Abstract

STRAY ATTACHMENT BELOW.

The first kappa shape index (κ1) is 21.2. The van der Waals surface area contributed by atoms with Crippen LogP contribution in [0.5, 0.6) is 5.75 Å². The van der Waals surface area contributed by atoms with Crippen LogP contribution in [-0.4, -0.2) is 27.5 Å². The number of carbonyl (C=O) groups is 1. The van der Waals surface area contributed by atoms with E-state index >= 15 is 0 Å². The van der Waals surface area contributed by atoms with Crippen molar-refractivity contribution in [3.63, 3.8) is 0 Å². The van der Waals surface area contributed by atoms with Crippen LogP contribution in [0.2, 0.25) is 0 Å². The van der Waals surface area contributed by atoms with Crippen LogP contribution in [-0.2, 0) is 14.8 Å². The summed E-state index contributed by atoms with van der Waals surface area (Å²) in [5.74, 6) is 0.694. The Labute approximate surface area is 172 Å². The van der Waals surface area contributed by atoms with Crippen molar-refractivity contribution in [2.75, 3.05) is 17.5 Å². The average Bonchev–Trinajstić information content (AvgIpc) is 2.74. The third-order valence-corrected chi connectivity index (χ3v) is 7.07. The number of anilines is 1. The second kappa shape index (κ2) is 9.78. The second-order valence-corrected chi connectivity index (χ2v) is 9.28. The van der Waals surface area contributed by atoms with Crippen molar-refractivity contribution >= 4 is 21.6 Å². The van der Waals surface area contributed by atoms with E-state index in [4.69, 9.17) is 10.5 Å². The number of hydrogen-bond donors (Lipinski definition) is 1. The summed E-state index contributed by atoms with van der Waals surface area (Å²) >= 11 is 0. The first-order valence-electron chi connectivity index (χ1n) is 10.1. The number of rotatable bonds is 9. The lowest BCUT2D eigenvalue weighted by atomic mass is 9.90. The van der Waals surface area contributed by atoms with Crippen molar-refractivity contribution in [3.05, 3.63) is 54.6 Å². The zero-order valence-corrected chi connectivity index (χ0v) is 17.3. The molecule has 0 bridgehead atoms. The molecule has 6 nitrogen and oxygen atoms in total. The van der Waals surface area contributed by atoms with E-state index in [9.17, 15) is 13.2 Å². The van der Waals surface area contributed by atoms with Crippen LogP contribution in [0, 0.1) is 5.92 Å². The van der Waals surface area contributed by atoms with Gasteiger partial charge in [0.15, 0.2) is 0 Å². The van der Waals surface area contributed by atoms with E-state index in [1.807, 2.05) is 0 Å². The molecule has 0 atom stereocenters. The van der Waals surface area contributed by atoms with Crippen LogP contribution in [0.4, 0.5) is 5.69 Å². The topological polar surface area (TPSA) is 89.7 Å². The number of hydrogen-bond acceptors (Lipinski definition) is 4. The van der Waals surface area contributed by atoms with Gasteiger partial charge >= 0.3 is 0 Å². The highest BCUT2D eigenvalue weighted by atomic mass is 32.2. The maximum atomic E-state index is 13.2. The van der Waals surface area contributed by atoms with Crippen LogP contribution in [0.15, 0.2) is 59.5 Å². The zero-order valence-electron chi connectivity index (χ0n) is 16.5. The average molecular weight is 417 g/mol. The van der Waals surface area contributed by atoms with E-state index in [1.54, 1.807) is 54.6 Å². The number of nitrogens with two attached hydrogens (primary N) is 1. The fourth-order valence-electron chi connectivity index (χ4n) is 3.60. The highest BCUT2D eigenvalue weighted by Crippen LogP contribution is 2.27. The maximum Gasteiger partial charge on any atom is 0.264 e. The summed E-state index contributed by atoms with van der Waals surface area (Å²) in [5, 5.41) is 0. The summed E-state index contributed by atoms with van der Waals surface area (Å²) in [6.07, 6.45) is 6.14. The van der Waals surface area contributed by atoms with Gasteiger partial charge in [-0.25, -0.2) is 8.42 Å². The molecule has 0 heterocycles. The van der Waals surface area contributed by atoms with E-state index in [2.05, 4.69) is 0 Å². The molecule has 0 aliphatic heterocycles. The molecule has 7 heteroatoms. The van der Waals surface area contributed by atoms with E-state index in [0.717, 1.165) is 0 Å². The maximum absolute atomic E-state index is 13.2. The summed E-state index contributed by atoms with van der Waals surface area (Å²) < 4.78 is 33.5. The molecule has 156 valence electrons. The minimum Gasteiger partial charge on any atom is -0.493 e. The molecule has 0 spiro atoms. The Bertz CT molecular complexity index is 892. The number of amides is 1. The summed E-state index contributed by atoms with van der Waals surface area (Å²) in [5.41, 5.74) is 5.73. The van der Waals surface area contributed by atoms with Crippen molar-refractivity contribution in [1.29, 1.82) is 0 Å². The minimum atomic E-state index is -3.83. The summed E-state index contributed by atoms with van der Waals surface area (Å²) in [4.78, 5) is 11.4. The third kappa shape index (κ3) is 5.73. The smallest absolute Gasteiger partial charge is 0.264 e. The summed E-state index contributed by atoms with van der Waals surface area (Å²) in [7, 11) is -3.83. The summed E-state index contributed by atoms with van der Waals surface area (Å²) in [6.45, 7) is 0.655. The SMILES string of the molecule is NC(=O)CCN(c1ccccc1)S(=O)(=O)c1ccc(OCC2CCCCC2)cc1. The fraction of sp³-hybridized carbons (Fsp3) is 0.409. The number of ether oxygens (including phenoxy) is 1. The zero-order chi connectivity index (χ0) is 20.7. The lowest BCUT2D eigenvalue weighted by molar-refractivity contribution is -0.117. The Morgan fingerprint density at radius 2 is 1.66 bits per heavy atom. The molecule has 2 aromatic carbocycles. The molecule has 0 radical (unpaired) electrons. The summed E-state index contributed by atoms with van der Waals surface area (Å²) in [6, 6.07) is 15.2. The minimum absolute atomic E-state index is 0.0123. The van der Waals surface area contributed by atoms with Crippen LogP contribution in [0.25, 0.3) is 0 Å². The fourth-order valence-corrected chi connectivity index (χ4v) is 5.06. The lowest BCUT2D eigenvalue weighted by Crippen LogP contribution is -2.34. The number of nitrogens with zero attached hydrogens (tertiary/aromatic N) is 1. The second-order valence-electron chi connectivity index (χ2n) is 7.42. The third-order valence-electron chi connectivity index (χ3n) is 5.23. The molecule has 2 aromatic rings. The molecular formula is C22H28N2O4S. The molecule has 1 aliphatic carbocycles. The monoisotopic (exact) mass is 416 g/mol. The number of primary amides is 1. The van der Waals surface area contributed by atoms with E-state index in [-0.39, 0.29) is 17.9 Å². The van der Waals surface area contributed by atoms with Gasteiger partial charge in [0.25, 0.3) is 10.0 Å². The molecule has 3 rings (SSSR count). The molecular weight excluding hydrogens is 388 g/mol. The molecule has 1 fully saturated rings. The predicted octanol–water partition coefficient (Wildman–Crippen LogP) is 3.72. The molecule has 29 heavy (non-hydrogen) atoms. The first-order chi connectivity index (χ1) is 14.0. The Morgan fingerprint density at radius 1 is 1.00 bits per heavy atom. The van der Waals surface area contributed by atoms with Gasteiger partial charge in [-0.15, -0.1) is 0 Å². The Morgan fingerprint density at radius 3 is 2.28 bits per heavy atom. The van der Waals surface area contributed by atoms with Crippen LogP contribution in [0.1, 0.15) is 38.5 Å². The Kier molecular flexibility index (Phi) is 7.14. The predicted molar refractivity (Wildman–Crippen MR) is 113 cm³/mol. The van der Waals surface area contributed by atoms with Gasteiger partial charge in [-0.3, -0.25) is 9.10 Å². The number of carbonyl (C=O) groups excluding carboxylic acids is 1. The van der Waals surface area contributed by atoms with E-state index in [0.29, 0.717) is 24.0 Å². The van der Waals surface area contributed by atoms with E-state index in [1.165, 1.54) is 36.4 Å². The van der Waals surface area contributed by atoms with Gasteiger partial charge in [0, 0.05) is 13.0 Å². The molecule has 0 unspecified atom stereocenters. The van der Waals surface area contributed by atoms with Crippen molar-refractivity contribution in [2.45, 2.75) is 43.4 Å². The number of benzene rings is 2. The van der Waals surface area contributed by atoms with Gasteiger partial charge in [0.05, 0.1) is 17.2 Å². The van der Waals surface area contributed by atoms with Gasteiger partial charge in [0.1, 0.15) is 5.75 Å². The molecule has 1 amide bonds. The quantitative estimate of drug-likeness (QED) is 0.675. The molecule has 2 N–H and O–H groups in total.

One of the improvements virtual reality offers traditional human-computer interfaces is that it enables the user to interact with virtual objects using gestures. The use of natural hand gestures for computer input provides opportunities for direct manipulation in computing environments, but not without some challenges. The mapping of a human gesture onto a particular system function is not nearly so easy as mapping with a keyboard or mouse. Reasons for this difficulty include individual variations in the exact gesture movement, the problem of knowing when a gesture starts and ends, and variation in the relative positions of other body parts that might help to identify a gesture but are not measured. A further difficulty stems from limitations on the number of gestures that a person can reliably remember and reproduce. This paper describes work on the statistical recognition of gestures based on the sum of squares. A DataGlove™ was employed to measure finger position and “train” software to recognize the letters and numbers of the American Sign Language (ASL) manual alphabet. This technique for gesture recognition is more effective than methods commonly employed in VR applications in that it can distinguish dozens of gestures and is not bound by the input sequences of a particular user. The work described here is limited in that it examines only gestures that do not occur across time. Applications for speakers of ASL and for VR are discussed, and future directions for gesture recognition research are introduced. These include adding a motion tracker and potential for recognizing gestures that do occur across time.

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